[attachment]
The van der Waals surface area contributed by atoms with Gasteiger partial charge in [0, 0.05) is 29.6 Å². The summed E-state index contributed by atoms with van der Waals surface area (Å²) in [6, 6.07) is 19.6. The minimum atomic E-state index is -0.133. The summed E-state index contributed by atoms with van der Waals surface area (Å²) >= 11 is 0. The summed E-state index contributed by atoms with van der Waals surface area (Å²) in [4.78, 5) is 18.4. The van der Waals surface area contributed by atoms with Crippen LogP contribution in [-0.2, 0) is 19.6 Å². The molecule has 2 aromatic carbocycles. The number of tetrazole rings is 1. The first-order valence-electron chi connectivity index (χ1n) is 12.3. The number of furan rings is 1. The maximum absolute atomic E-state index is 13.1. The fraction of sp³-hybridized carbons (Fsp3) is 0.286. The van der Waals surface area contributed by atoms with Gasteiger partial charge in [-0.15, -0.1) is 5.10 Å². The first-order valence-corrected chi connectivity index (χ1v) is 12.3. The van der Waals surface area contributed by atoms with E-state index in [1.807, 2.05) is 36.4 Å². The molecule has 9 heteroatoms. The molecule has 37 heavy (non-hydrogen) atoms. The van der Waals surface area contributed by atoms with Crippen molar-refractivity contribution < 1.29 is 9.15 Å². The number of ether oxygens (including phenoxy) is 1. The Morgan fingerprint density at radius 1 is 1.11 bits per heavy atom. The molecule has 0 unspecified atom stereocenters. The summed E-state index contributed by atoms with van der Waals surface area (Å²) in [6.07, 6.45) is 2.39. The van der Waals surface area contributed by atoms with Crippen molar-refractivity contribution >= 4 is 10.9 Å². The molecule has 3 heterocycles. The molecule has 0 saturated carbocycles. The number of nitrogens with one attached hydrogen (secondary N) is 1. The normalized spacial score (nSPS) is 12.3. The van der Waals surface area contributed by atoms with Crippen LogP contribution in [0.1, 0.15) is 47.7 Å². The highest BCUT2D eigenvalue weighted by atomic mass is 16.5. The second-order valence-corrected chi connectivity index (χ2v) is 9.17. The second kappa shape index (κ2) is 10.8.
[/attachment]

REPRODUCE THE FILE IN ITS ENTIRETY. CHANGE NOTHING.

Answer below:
The van der Waals surface area contributed by atoms with Gasteiger partial charge in [0, 0.05) is 29.6 Å². The summed E-state index contributed by atoms with van der Waals surface area (Å²) in [6, 6.07) is 19.6. The minimum atomic E-state index is -0.133. The summed E-state index contributed by atoms with van der Waals surface area (Å²) >= 11 is 0. The summed E-state index contributed by atoms with van der Waals surface area (Å²) in [4.78, 5) is 18.4. The van der Waals surface area contributed by atoms with Crippen LogP contribution in [-0.2, 0) is 19.6 Å². The molecule has 2 aromatic carbocycles. The number of tetrazole rings is 1. The first-order valence-electron chi connectivity index (χ1n) is 12.3. The number of furan rings is 1. The maximum absolute atomic E-state index is 13.1. The fraction of sp³-hybridized carbons (Fsp3) is 0.286. The van der Waals surface area contributed by atoms with Gasteiger partial charge in [-0.15, -0.1) is 5.10 Å². The first-order valence-corrected chi connectivity index (χ1v) is 12.3. The van der Waals surface area contributed by atoms with E-state index in [1.807, 2.05) is 36.4 Å². The molecule has 9 heteroatoms. The molecule has 37 heavy (non-hydrogen) atoms. The van der Waals surface area contributed by atoms with Crippen molar-refractivity contribution < 1.29 is 9.15 Å². The number of ether oxygens (including phenoxy) is 1. The Morgan fingerprint density at radius 1 is 1.11 bits per heavy atom. The molecule has 0 unspecified atom stereocenters. The summed E-state index contributed by atoms with van der Waals surface area (Å²) in [6.07, 6.45) is 2.39. The van der Waals surface area contributed by atoms with Crippen molar-refractivity contribution >= 4 is 10.9 Å². The molecule has 3 heterocycles. The molecule has 0 saturated carbocycles. The number of nitrogens with one attached hydrogen (secondary N) is 1. The normalized spacial score (nSPS) is 12.3. The van der Waals surface area contributed by atoms with Crippen LogP contribution in [0.1, 0.15) is 47.7 Å². The highest BCUT2D eigenvalue weighted by atomic mass is 16.5. The second-order valence-corrected chi connectivity index (χ2v) is 9.17. The second kappa shape index (κ2) is 10.8.